Liberal dreams evaporate
Even before the latest negotiations on the spending bill, progressives had watched many of their hopes for Biden's term disappear.
A bipartisan push for police reform in the wake of George Floyd's murder fizzled. Several moderate Democrats are balking at changing filibuster rules to pass a voting rights and election overhaul to respond to anti-democratic power grabs in Republican-led states that will make it easier to interfere in elections. Biden also failed in an earlier push to raise the federal minimum wage to $15 an hour.
These busted dreams do not take into account the fact that Biden's spending plan -- if it does eventually pass -- will include some of the most significant social and climate reforms in decades. They include free universal pre-school, which could help millions of kids and parents. Expanded Affordable Care Act subsidies and housing subsidies appear likely to survive. As does an extension of a child tax credit that Democrats say lifted millions of people out of poverty -- although a single year of extra funding pales against what progressives wanted. And despite the loss of the green power plan opposed by coal state senator Manchin, $500 billion in climate change spending is included.
In essence, progressives will be forced to make a decision faced by political leaders of all stripes for eons: Do they swallow their disappointment about not getting everything they want in order to lock in real if more incremental change?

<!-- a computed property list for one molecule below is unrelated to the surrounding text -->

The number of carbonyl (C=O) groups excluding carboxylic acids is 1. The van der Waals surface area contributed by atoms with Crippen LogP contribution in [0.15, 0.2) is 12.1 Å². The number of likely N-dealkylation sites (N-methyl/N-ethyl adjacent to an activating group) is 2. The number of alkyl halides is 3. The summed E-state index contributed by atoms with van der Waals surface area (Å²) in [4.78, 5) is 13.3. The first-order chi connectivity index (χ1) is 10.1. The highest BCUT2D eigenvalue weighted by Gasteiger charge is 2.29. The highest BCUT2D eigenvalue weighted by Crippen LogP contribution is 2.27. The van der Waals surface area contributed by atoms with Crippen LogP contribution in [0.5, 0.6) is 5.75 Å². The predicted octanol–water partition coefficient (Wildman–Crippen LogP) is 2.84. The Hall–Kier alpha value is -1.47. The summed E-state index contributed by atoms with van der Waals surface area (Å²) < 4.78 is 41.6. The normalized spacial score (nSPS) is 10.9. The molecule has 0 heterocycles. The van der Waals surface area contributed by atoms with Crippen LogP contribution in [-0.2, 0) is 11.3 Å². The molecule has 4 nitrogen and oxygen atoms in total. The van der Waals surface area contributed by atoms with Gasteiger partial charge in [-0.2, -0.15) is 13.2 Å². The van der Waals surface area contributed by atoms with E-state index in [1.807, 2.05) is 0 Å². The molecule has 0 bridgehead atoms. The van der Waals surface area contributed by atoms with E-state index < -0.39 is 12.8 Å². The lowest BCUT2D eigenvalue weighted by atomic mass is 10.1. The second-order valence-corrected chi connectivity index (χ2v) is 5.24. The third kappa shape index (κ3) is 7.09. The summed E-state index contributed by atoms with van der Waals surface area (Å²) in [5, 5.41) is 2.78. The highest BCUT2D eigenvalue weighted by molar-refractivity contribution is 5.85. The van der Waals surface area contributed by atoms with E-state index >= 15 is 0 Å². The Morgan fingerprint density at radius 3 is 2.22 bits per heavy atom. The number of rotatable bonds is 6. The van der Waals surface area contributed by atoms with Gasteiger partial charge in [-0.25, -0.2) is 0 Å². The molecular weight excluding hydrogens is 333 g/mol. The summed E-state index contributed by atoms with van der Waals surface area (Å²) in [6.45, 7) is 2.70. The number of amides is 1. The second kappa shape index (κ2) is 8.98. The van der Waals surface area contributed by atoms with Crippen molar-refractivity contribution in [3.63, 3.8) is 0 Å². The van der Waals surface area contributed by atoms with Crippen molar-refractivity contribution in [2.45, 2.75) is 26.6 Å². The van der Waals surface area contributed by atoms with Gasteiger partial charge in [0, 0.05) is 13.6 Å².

Biden's excruciating experience trying to steer his agenda into law underscores that while Democrats have a technical majority in both the House and the Senate -- with Vice President Kamala Harris' deciding vote -- they do not effectively enjoy a stable governing majority. That's because the wish list of lawmakers from blue states must pass muster with two senators: Manchin, whose home state overwhelmingly voted for Trump, and Sinema, who is from a purple battleground and has an idiosyncratic and somewhat mysterious approach to legislating. Yet the consequences for not acting on Biden's agenda -- even if it seems to diminish by the day -- are daunting.
If Democrats cannot show their own voters that they are able to wield the power they were granted in 2020 to forge meaningful change, their hopes of a strong turnout from the base in next year's midterm elections could be dashed.
Already, the failure to pass Biden's priorities has caused a huge headache for Democratic gubernatorial candidate Terry McAuliffe in Virginia, who is fighting liberal apathy only a year after Biden won his state by 10 points.
A fractured agenda would pitch Biden's administration into a deep political crisis at a time when the President's approval ratings are ebbing because of a prolonged pandemic, high gas prices, inflation and a surge of undocumented migrants at the border, which all give Republicans ammunition for 2022.
Assuming some kind of bill eventually does pass, it will saddle progressives with a paradoxical task of selling to their voters a measure they increasingly appear to disdain. But failing to convince their voters of the historic nature of the measure will risk losing even their narrow majorities in midterm elections next year.